SynCAM1 expression correlates with restoration of central synapses on spinal motoneurons after two different models of peripheral nerve injury
2009 (English)In: Journal of Comparative Neurology, ISSN 0021-9967, Vol. 517, no 5, 670-82 p.Article in journal (Refereed) Published
SynCAM1 and neuroligins (NLGs) are adhesion molecules that govern synapse formation in vitro. In vivo, the molecules are expressed during synaptogenesis, and altered NLG function is linked to synapse dysfunction in autism. Less is known about SynCAM1 and NLGs in adult synapse remodeling. CNS synapse elimination occurs after peripheral nerve injury, which causes a transient decrease in synapse number on spinal motoneurons. Here we have studied the expression of SynCAM1 and NLGs in relation to changes in synaptic covering on spinal motoneurons. We performed sciatic nerve transection (SNT) or crush (SNC), axotomy models that result in poor or good conditions for axon regeneration, respectively. The two lesions resulted in similar synapse elimination and in poor (SNT) and good (SNC) return of synapses after 70 days. Functional recovery was good after SNC but absent after SNT. SynCAM1 mRNA decreased after 14 days in both models and was restored 70 days after SNC, but not after SNT. NLG2 and -3 mRNAs decreased to a smaller degree after SNC than after SNT. Synaptophysin immunoreactivity correlated with SynCAM1 mRNA 70 days after SNT and NLG2 mRNA 70 days after SNC. Surprisingly, an inverse correlation was seen between NLG3 mRNA and Vglut2, a marker for excitatory synapses, 70 days after SNT. We conclude that 1) SynCAM1 mRNA levels seem to reflect the loss and restoration of synapses on motoneurons, 2) down-regulation of NLGs is not a prerequisite for synapse elimination, and 3) expression of SynCAM1 and NLGs is regulated by different mechanisms during regeneration.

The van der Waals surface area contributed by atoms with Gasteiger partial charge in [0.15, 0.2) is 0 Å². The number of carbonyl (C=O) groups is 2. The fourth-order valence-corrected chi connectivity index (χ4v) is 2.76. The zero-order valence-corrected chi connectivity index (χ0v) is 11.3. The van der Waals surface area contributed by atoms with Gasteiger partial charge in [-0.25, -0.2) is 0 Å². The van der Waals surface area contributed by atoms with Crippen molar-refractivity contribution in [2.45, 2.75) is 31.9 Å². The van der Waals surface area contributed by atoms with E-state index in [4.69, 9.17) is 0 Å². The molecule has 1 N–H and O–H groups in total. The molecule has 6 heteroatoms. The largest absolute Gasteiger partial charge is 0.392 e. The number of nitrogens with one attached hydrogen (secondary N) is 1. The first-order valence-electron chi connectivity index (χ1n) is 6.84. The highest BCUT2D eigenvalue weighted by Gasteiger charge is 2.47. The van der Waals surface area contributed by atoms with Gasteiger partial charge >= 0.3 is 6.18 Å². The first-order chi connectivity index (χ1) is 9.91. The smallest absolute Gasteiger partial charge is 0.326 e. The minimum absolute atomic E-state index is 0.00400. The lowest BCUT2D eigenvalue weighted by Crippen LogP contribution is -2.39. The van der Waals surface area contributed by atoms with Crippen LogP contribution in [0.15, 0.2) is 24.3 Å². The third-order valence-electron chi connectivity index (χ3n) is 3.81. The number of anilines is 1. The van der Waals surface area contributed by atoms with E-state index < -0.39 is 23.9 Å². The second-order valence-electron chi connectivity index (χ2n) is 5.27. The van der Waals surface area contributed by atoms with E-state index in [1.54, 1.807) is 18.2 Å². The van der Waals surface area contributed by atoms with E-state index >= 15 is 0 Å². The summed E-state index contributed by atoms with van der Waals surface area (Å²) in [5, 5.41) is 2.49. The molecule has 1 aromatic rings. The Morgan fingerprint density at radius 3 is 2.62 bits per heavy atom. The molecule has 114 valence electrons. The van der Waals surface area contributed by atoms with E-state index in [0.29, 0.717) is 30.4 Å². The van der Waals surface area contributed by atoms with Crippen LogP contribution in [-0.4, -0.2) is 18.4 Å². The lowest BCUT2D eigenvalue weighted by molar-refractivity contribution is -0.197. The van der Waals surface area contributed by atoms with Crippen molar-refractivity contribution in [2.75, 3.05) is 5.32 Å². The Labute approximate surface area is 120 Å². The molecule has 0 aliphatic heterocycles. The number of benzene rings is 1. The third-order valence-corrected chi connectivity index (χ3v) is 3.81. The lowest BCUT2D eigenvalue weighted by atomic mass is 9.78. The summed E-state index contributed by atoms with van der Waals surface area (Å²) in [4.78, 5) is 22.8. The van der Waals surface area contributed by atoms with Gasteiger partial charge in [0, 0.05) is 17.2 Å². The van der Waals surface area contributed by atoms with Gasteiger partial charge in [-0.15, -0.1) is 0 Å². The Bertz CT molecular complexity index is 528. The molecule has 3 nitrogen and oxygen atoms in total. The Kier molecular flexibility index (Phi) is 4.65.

Place, publisher, year, edition, pages
2009. Vol. 517, no 5, 670-82 p.
Research subject Orthopaedics
IdentifiersURN: urn:nbn:se:uu:diva-112792DOI: 10.1002/cne.22186ISI: 000271112000009PubMedID: 19827159OAI: oai:DiVA.org:uu-112792DiVA: diva2:288032